Russian reusable spacecraft ambitions revived
The Khrunichev State Research and Production Space Center, a Moscow-based rocket and spacecraft manufacturer, plans to revive the former Soviet Union’s winged spacecraft program, perhaps similar to the U.S.S.R’s shuttle known as Buran (Blizzard). Started in 1974, Buran was a Soviet reusable spacecraft project undertaken as a response to NASA’s Space Shuttle program.
According to a report appearing on Sputnik News, the revived version of the project, called the Reusable Space Rocket System, or MRKS, will be financed from 2021 through 2025. It will be developed under the Russian Federal Space Program and will cost no less than $185 million.
According to a report appearing on Space Daily, the MRKS, could be launched from the Vostochny Cosmodrome in the Russian Far East, will see a partially reusable launch vehicle (MRKS-1) equipped with a winged booster stage.
The reusable booster, after lifting the second, expendable stage of the MRKS vehicle into the stratosphere, would separate and return back to Earth to be prepared for its next mission.
The MRKS-1, a partially reusable modular vertical launch vehicle, is based on a winged, reusable first stage.
The vehicle features an airplane configuration and is capable of returning to the launch area for a horizontal landing. It also includes disposable second stages and upper stages. The winged first stage is equipped with reusable liquid-propellant sustainers.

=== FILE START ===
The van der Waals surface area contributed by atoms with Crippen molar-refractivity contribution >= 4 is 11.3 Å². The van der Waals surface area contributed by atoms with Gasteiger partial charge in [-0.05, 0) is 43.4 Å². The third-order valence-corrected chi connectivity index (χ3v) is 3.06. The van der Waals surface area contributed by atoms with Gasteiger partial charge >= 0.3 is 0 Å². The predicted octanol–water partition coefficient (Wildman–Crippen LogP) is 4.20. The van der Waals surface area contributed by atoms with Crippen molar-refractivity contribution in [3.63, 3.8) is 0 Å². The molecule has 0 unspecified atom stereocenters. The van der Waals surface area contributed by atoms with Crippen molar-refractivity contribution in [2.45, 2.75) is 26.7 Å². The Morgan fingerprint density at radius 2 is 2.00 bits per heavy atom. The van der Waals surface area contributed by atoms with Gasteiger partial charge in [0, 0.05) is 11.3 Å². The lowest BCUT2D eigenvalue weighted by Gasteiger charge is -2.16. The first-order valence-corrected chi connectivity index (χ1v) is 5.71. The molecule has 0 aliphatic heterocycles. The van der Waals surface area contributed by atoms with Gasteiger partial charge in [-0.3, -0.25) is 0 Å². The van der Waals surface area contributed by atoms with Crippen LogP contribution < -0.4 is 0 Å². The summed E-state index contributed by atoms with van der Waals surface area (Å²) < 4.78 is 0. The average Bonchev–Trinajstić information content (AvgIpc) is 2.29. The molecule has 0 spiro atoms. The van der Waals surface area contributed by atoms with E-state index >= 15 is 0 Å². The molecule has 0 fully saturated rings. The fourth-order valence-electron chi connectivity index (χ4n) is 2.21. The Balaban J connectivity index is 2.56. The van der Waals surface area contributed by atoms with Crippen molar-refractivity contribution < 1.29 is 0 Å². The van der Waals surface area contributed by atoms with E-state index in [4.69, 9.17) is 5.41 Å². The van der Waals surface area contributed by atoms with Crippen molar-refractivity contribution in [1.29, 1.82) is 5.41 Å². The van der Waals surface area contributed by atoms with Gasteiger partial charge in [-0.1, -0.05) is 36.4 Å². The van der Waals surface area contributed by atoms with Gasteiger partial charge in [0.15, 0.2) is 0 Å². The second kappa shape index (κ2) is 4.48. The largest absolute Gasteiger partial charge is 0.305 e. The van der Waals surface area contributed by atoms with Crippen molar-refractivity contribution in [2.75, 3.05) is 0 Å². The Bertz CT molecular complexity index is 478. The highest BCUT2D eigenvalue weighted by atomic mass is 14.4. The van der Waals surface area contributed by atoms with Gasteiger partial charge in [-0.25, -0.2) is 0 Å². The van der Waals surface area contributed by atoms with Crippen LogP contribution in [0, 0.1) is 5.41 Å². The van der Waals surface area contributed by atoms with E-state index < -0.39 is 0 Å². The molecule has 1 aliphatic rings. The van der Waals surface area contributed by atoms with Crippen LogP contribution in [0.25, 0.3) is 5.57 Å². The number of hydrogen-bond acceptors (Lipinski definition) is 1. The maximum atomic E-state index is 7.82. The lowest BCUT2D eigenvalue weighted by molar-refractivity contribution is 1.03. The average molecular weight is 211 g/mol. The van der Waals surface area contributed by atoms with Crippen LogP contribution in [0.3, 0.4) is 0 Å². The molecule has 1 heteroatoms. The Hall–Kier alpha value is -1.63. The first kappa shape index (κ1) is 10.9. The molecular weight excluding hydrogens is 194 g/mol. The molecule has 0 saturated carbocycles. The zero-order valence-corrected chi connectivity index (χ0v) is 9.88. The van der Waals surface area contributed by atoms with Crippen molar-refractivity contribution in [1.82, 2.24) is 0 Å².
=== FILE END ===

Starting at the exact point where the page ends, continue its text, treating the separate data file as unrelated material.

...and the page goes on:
The MRKS-1 will be capable of sending a wide range of payloads into space, weighing up to 35 metric tons and more. This could significantly reduce the cost of launching satellites and other spacecraft into orbit.
The Buran Program was a Soviet and later Russian reusable spacecraft project that began in 1974 at the Central Aerohydrodynamic Institute and was formally suspended in 1993. It was the largest and the most expensive project in the history of Soviet space exploration.
A Buran-class orbiter, named Orbiter OK-1K1, flew to space only once in 1988 and remains the only Soviet reusable spacecraft to be launched into orbit. It was launched on Nov. 15, 1988, from the Baikonur Cosmodrome in Kazakhstan. The shuttle orbited the Earth twice in 206 minutes of flight. On its return, it performed an automated landing on the shuttle runway at Baikonur.
Because there were striking visual similarities between Buran and NASA’s Space Shuttle, it was speculated that espionage may have played a key role in the development of the Soviet spacecraft. However, despite external similarities, many differences existed, like the absence of the main rocket engines on the Buran shuttle. It suggests that, if espionage had been a factor in Buran’s development, it would likely have been in the form of external photography or early airframe designs.
The cancellation of the Buran project left Russia without any reusable spacecraft. Similarly, the conclusion of NASA’s Space Shuttle program in 2011 left the U.S. with no space transportation system capable of delivering astronauts into orbit.
Tomasz Nowakowski is the owner of Astro Watch, one of the premier astronomy and science-related blogs on the internet. Nowakowski reached out to SpaceFlight Insider in an effort to have the two space-related websites collaborate. Nowakowski’s generous offer was gratefully received with the two organizations now working to better relay important developments as they pertain to space exploration.